We are the only developed country to have private, for-profit health insurance as the primary source of health care funding. Passage of health care reform would have at last provided other options. Unfortunately political contributions and record lobbying seem to have killed any hope for real reform.

John Johnston, Clearwater

A sickening level of profit | Feb. 16, editorial

The insurance drain

The editorial prompts us to ask the logical question, "Why are insurance companies involved with health care at all?" If we took the insurance companies out of the equation, Medicare-for-all would be paid for. I understand why big corporations do not want health care for everyone because they would lose a lot of leverage over their work force.

But why we as a people tolerate the financial drain of insurance companies' control over our health when these companies do nothing to serve the system is very hard to fathom. Under the current model, a very small minority benefit greatly and the expense of an ever growing majority.

B. Valsavage, St. Petersburg

Building more prisons in Florida isn't the answer | Feb. 16, editorial

Can we change policy?

Let me simplify: We spend too much tax revenue jailing people whose undesirable behavior has been criminalized.

You mention increased penalties for driving with a suspended license. What about individuals who self-medicate mental illness? In Pinellas County we have Vincent House, a social and vocational recovery program for adults living with mental illnesses.

What about the approach being taken in Texas to reduce costs simply by "shifting money around"? It was described at a conference in Tampa in late November by Jerry Madden, a self-described "hard-line conservative" Texas legislator who sponsored the bill in 2007 that shifted his state away from incarceration at all costs to rehabilitation and treatment where appropriate.

Finally, what about small-time selling of an illegal drug? In the 1920s bootleggers went to jail for "bootlegging," a policy we wisely ended in 1933. We should consider that, too.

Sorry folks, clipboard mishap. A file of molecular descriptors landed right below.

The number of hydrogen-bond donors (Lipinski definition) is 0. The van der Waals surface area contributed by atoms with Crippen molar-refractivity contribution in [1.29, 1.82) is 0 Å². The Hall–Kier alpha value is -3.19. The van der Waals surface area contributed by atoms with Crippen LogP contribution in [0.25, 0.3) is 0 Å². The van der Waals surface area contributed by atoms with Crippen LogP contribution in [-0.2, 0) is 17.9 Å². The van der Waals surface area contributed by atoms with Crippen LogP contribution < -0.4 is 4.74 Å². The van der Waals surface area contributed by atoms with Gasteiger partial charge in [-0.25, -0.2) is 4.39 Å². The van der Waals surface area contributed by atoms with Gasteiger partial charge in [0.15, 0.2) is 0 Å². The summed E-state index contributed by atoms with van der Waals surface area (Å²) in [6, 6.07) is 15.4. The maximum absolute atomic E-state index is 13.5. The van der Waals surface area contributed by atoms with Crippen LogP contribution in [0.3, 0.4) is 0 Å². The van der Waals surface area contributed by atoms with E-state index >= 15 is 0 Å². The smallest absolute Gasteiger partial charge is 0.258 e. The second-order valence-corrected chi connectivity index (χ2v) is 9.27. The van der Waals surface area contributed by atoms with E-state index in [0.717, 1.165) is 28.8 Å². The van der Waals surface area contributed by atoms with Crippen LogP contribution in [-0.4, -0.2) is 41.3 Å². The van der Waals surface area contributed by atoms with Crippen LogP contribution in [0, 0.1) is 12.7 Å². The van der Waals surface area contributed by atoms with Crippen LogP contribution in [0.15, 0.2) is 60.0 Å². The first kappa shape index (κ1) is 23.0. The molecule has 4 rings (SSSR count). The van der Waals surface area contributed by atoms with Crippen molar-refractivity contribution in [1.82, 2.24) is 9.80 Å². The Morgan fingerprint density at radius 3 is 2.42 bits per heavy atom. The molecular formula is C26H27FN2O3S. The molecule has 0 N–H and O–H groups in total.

Many ideas have been mentioned, but there's no one in Tallahassee to act on them.

John Chase, Palm Harbor

Our costly drug war

All kinds of illegal drugs are a health problem, not a criminal one. Many governments in Latin America say that the war on drugs is a complete failure and are decriminalizing their use. In 2001 Portugal, with a predominantly Catholic population, changed its very hard line against drugs and now allows all illegal drugs, including heroin, cocaine and methamphetamine.

If you are caught using any of these drugs, arrangements are made to send you to a psychologist and/or health center for treatment. But you do not have to go! The result? All drug use there has declined, from heroin to marijuana. HIV from sharing needles has also declined.

Meanwhile in America, with its severe criminal policies, cocaine and heroin use has escalated. We spend billions of dollars every year fighting it. It's a well-known law: Whatever you resist will persist. More people are in our jails from "illegal" drug use than any other so-called crime. Meanwhile, gangs deal in drugs, have drive-by shootings protecting their turf, and we just keep spending more and more money. We need to wake up.

Don Hayes, Tampa

Superintendent's conference trip

Money well spent

I am amazed at all of the criticism of Pinellas school superintendent Julie Janssen's upcoming conference in England. While many may look at the $2,595 conference fee as excessive, please remember that the knowledge gained by visiting and interacting with her peers in other states and nations can be invaluable to the betterment of our school system.

And she is paying her own travel expenses, which is a far cry above what most other public officials do. As a person who has traveled to 132 countries in 27 years, interacting with other cultures and people has given me knowledge and wisdom I could not have gained otherwise. The conference fee for Janssen is money well spent.

Jeff Francis, St. Petersburg

Friday letters: We suffer from a lack of vision and leadership 02/18/10 [Last modified: Thursday, February 18, 2010 6:51pm]